THU AM News: Expert predicts federal officials will contain inflation in 2023; Talking Trade with Investment Strategist Andy Rothman of Matthews Asia

— An expert with the investment management firm Neuberger Berman predicts federal officials will be largely successful in limiting inflation next year. 

Brad Tank, the New York firm’s chief investment officer and managing director, discussed this and other financial trends during a recent UW Now livestream hosted by UW-Madison’s Wisconsin Alumni Foundation. 

Tank, a UW-Madison alumnus, said he expects inflation to “hang around for a while,” remaining above 4 percent around the middle of 2023 and above 3 percent by the end of next year. 

“The Fed will be successful at containing inflation,” he said. “Inflation is headed lower. When do we get to 2 percent? It’s probably a 2024 event. Plenty can happen between now and then.” 

He explained inflation is likely to persist due to factors that coincided with COVID-19 but were somewhat “cloaked” by the pandemic. A big part of that equation, he said, is the demographic  shift affecting workforces for major world powers including the United States and China. 

“Probably the most important global demographic is the rapid aging of the Chinese workforce,” he said. “The factory for the world, the lowest cost manufacturer — no longer the case. And that economy is undergoing some pretty massive changes.”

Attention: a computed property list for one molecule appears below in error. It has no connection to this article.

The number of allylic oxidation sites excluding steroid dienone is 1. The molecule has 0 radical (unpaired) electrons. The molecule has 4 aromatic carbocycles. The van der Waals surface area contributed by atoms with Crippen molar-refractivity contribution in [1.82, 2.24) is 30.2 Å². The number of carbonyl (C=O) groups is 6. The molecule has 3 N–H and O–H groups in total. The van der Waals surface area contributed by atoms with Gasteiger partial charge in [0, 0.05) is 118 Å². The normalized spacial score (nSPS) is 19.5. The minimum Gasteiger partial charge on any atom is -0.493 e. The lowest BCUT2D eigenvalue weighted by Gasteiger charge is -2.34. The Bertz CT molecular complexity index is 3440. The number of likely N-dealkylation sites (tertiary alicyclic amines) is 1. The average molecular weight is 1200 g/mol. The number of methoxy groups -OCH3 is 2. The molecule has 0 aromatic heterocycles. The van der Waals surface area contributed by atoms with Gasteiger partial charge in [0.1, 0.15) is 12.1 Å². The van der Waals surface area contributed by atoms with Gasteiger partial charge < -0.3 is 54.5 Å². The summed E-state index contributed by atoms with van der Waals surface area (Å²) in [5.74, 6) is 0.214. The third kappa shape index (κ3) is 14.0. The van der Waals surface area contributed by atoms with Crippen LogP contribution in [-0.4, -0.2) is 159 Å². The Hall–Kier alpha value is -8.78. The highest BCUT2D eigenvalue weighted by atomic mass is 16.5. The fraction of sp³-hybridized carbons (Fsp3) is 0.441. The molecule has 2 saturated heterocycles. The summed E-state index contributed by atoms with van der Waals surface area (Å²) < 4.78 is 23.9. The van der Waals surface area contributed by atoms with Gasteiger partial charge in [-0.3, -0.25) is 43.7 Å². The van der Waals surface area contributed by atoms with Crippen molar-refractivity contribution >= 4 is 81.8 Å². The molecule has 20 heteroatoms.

He noted no other country seems ready to step into that role of providing cheap labor at such a large scale. 

Tank said the green energy transition will continue to affect global prices, noting that change along with the ongoing conflict between Russia and Ukraine will play a major role in the inflation picture. 

“Barring technological breakthroughs — and there will be some along the way, clearly — the cost of energy … in all likelihood will go up,” he said. “That is a big deal, because post-industrialization, late 1800s, one constant factor in the global economy is the cost of energy inputs has relentlessly gone down. That’s over.” 

He also touched on the “widely forecast” recession that’s expected to arrive next year, noting “it’s probably a good bet that we get it.” Still, he said next year’s expected slowdown probably won’t be as painful as earlier recessions. 

Watch the full webinar here: 

— In the latest episode of “Talking Trade,” former diplomat Andy Rothman of the firm Matthews Asia highlights the benefits of U.S. engagement with China and says an initially bumpy transition from strict COVID-19 protocols will improve next year.

Rothman urges continued engagement, including international investment and trade, as well as academic exchanges, partnering on innovations in science and medicine and more. 

“All of that engagement I think over the last several decades has been really, really positive for most Americans,” he said, citing positive Wisconsin trade numbers with China. “And I think it’s also been really positive for most Chinese people as well. On the business side, it’s really worked.” 

While he conceded China doesn’t follow all of the rules laid out by the World Trade Organization, he said “they follow enough of the rules” to facilitate growth in the U.S.-China trade relationship. 

He noted U.S. exports of goods to China have risen by 600 percent since China joined the WTO. That’s compared to a 100 percent increase in exports to other countries.